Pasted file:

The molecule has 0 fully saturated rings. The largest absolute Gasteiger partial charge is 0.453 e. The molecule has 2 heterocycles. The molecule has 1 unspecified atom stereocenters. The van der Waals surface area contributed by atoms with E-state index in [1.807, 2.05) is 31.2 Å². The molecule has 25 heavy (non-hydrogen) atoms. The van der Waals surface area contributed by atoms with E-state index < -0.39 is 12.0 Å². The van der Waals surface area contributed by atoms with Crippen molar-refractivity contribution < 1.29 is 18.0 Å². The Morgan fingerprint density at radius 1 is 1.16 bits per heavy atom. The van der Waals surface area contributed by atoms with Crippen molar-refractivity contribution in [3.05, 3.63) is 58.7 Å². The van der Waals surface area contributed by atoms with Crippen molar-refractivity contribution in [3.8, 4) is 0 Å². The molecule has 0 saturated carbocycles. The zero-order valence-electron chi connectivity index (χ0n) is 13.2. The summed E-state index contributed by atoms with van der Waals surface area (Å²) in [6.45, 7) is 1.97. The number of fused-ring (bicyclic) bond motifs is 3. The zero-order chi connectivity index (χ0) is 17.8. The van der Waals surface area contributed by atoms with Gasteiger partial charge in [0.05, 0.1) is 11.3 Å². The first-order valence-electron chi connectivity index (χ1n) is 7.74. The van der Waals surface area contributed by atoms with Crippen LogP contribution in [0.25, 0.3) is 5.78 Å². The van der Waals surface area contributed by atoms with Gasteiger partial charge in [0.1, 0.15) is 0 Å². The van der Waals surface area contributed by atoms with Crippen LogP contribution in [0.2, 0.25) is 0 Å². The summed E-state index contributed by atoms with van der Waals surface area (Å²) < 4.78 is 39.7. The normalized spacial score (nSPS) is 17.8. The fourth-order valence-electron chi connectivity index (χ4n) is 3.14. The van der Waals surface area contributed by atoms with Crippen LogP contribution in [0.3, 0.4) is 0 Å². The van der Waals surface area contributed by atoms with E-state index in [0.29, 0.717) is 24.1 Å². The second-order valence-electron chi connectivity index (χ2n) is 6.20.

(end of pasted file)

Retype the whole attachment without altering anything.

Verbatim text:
The molecule has 0 fully saturated rings. The largest absolute Gasteiger partial charge is 0.453 e. The molecule has 2 heterocycles. The molecule has 1 unspecified atom stereocenters. The van der Waals surface area contributed by atoms with E-state index in [1.807, 2.05) is 31.2 Å². The molecule has 25 heavy (non-hydrogen) atoms. The van der Waals surface area contributed by atoms with E-state index < -0.39 is 12.0 Å². The van der Waals surface area contributed by atoms with Crippen molar-refractivity contribution < 1.29 is 18.0 Å². The Morgan fingerprint density at radius 1 is 1.16 bits per heavy atom. The van der Waals surface area contributed by atoms with Crippen molar-refractivity contribution in [3.05, 3.63) is 58.7 Å². The van der Waals surface area contributed by atoms with Crippen molar-refractivity contribution in [3.8, 4) is 0 Å². The molecule has 0 saturated carbocycles. The zero-order valence-electron chi connectivity index (χ0n) is 13.2. The summed E-state index contributed by atoms with van der Waals surface area (Å²) in [6.45, 7) is 1.97. The number of fused-ring (bicyclic) bond motifs is 3. The zero-order chi connectivity index (χ0) is 17.8. The van der Waals surface area contributed by atoms with Gasteiger partial charge in [0.05, 0.1) is 11.3 Å². The first-order valence-electron chi connectivity index (χ1n) is 7.74. The van der Waals surface area contributed by atoms with Crippen LogP contribution in [0.25, 0.3) is 5.78 Å². The van der Waals surface area contributed by atoms with Gasteiger partial charge in [0.1, 0.15) is 0 Å². The van der Waals surface area contributed by atoms with Crippen LogP contribution in [0.2, 0.25) is 0 Å². The summed E-state index contributed by atoms with van der Waals surface area (Å²) < 4.78 is 39.7. The normalized spacial score (nSPS) is 17.8. The fourth-order valence-electron chi connectivity index (χ4n) is 3.14. The van der Waals surface area contributed by atoms with Crippen LogP contribution in [0.3, 0.4) is 0 Å². The van der Waals surface area contributed by atoms with E-state index in [0.29, 0.717) is 24.1 Å². The second-order valence-electron chi connectivity index (χ2n) is 6.20.